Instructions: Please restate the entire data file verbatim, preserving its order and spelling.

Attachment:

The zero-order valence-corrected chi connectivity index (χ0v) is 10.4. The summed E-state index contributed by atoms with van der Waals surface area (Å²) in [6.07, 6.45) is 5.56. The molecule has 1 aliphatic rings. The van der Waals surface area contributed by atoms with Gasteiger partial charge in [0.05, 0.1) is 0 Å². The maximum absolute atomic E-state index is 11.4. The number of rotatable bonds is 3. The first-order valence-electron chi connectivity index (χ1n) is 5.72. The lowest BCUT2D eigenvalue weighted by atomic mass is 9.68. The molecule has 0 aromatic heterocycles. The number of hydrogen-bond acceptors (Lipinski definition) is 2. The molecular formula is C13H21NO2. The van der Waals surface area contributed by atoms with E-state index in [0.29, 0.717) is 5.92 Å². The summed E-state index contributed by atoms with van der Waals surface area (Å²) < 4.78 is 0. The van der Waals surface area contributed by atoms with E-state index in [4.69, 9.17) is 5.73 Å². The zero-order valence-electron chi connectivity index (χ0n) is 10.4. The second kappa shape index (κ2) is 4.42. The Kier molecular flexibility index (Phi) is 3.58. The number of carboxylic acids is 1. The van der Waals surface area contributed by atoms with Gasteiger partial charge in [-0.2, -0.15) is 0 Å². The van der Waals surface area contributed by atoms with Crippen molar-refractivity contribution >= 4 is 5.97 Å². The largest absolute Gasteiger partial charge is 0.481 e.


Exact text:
The zero-order valence-corrected chi connectivity index (χ0v) is 10.4. The summed E-state index contributed by atoms with van der Waals surface area (Å²) in [6.07, 6.45) is 5.56. The molecule has 1 aliphatic rings. The van der Waals surface area contributed by atoms with Gasteiger partial charge in [0.05, 0.1) is 0 Å². The maximum absolute atomic E-state index is 11.4. The number of rotatable bonds is 3. The first-order valence-electron chi connectivity index (χ1n) is 5.72. The lowest BCUT2D eigenvalue weighted by atomic mass is 9.68. The molecule has 0 aromatic heterocycles. The number of hydrogen-bond acceptors (Lipinski definition) is 2. The molecular formula is C13H21NO2. The van der Waals surface area contributed by atoms with E-state index in [0.29, 0.717) is 5.92 Å². The summed E-state index contributed by atoms with van der Waals surface area (Å²) < 4.78 is 0. The van der Waals surface area contributed by atoms with E-state index in [4.69, 9.17) is 5.73 Å². The zero-order valence-electron chi connectivity index (χ0n) is 10.4. The second kappa shape index (κ2) is 4.42. The Kier molecular flexibility index (Phi) is 3.58. The number of carboxylic acids is 1. The van der Waals surface area contributed by atoms with Gasteiger partial charge in [-0.2, -0.15) is 0 Å². The van der Waals surface area contributed by atoms with Crippen molar-refractivity contribution >= 4 is 5.97 Å². The largest absolute Gasteiger partial charge is 0.481 e.